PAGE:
Our resident artist Maryam Smit delivered workshops at Birla School in Alesbury.
In Islamic art the geometric figure of the circle represents the primordial symbol of unity and the ultimate source of all diversity in creation.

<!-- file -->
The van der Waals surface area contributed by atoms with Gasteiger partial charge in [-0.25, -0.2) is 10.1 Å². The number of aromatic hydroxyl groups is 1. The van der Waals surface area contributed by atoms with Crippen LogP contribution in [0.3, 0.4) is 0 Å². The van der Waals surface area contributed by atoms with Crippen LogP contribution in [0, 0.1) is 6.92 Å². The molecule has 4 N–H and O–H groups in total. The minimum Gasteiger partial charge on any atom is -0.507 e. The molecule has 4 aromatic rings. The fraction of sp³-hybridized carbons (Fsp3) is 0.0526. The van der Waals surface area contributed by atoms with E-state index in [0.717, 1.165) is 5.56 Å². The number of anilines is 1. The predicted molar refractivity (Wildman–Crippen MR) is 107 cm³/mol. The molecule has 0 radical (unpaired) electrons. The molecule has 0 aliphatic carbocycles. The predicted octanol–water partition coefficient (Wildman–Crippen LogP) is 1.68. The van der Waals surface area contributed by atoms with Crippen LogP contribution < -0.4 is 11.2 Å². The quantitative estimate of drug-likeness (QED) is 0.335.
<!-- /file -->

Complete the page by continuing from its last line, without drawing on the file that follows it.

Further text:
Geometric motifs were popular with Islamic artists and designers in all parts of the world, for decorating almost every surface, whether walls or floors, pots or lamps, book covers or textiles. This art and culture spread from nation to nation and region to region, Islamic artists combined their penchant for geometry with existing traditions and embrace Greek philosophy and mathematics. The circle, and its centre, are the point at which all Islamic patterns begin and is an apt symbol of a spiritual that emphasizes one God, symbolising also, the role of Mecca, the centre of Islam. The circle has always been regarded as a symbol of eternity, without being and without end, and is not only the perfect expression of justice-equality in all directions in a finite domain--but also the most beautiful parent of all polygons, both containing and underlying them. Calligraphic ornamentation also appears in conjunction with geometric patterns.